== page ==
As wave of protests call for equity in black lives, black business owners face their own challenges
Even in a Black Lives Matter moment, black business owners have concerns about a lack of support – right down to difficulties getting funding and loans born out of a pandemic.
Nicola A. Williams, president of the Cambridge marketing firm The Williams Agency, said she struggled to secure a federal Paycheck Protection Program loan, which was meant to protect businesses sidelined by the spring’s coronavirus shutdown.
“I had applied for the PPP and did not make the first round even though I applied very early on,” Williams said. “My peers, who are from the Cambridge area, many of them bigger businesses, they were successful on the first round.”
She’s not alone in her concerns. The U.S. Office of Inspector General said in a May 8 report that the Small Business Administration’s loan program gave little guidance to banks on how to ensure that preferred recipients such as minority-owned businesses got any money. Nor were records kept in a way that could show the goals were being met.
Ultimately, temporary solutions such as PPP loans are not what’s needed, Williams said. “We’ve got to now make a commitment to think what would it really take to move the needle in this place,” Williams said. “It’s not just throwing money at a situation … it’s actually creating good, healthy policies that’s going to make a real difference.”
Cambridge Local First statement
Black business owners don’t encounter difficulties just at the federal level.
Cambridge Local First – a nonprofit network of Cambridge-based local businesses – expressed solidarity with black communities in a statement emailed June 3 to nearly 500 members, with executive director Theodora Skeadas reaffirming the organization’s commitment to creating a “more just, diverse, equitable and inclusive economy.”
“In organizing and amplifying the voices of business leaders in pursuit of an inclusive and vibrant local economy, we must support, amplify and elevate our black-owned businesses and communities,” she wrote.“Building a fair and equitable economy is inseparable from working toward racial justice.”
The organization included a list of black-owned businesses to support – and in Cambridge, that totals 42.
Greaves: Grants and support groups
“Yes, it is very small. We are trying to get a community together,” said Keisha Greaves, owner of Girls Chronically Rock, a fashion design company with a social mission. “It could be better – or we’re not recognizing that there are more black business owners in the community.”
The low numbers were not missed by speakers at Sunday’s Black Lives Matter protest on Cambridge Common, who talked about the gentrification squeezing out Cambridge’s residents of color and their small businesses; one, Nellisha Leonce, urged protesters to build up the community: “Find a black business this week, and put your dollar toward the black establishment. And not just this week.”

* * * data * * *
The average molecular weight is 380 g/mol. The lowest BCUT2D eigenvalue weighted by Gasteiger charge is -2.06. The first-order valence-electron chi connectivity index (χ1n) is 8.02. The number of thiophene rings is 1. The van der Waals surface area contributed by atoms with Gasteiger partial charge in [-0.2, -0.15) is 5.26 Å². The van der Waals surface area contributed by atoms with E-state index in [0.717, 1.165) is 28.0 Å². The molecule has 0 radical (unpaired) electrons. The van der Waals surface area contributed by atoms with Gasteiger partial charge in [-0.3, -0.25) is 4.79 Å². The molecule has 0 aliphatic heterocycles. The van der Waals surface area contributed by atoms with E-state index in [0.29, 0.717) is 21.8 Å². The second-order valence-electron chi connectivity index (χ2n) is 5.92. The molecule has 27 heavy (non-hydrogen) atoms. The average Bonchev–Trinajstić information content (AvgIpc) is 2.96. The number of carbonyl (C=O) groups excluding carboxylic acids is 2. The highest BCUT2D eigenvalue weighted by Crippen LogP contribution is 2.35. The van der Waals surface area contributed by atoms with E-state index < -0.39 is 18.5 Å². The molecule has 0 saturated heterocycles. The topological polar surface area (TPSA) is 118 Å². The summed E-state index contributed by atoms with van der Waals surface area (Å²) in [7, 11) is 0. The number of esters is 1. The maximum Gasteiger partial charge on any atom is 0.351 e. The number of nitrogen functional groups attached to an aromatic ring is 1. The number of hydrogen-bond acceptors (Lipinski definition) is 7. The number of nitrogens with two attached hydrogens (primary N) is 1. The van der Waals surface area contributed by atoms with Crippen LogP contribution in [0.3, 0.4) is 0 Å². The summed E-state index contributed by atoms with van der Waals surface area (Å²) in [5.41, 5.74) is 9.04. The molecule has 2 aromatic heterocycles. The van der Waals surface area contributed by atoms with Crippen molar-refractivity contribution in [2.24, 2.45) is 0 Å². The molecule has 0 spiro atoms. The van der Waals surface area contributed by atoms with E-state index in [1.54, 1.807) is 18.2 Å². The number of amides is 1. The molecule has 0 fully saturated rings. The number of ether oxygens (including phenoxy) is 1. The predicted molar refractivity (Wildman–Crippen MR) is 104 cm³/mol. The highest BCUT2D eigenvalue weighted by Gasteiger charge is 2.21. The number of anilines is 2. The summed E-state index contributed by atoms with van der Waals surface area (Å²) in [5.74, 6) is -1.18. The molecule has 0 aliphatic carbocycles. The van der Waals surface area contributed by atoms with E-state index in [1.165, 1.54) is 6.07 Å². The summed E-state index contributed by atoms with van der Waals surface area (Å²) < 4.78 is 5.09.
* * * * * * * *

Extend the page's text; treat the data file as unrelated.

Williams hopes the recent protests sweeping the country keep shedding light on the experience of minority-owned businesses, and that residents do increase their support.
“I look at this as an opportunity to raise more awareness about some of the inequities that exist. I hope people will be more open-minded to support black businesses, minority businesses, women-owned businesses, who may not have the same playing field,” she said.
As part of her company’s mission to inspire social justice, especially for young girls, Greaves said she is rolling out a line of clothing showing solidarity with the BLM movement with prints that read “Black Lives Matter” and “Black Disabled Lives Matter.”
Though she feels her business is supported by her local Cambridge community, Greaves said there are ample opportunities for broader policy changes that could help struggling minority-owned businesses, including targeted grants and business support groups.
Toussaint-Michel: Education and training
Rogera C. Toussaint-Michel, of the business coaching service MTM Executives, knows how Cambridge’s rising living and commercial costs imperil businesses, especially those owned by minorities. “A lot of the businesses that I worked with, that I networked with, simply can’t afford the chambers of commerce, and a lot of them are either no longer in business or just struggling in other ways,” she said.
Forming connections and networks has been another challenge during the pandemic, and Toussaint-Michel has been hosting her own networking events. She also has ideas about how government can boost minority business owners, starting with providing basic entrepreneurial education, training and more financing for “black communities and marginalized communities in general,” she said.
“But also, I’d like to see less barriers, because I do feel like the Greater Boston area has a lot of resources,” Toussaint-Michel said. “I think they don’t always take into consideration how hard it is for these communities to actually qualify or even sometimes apply for these opportunities.”
This post was updated June 12, 2020, to correct the number of minority-owned businesses on a list collected by Cambridge Local First.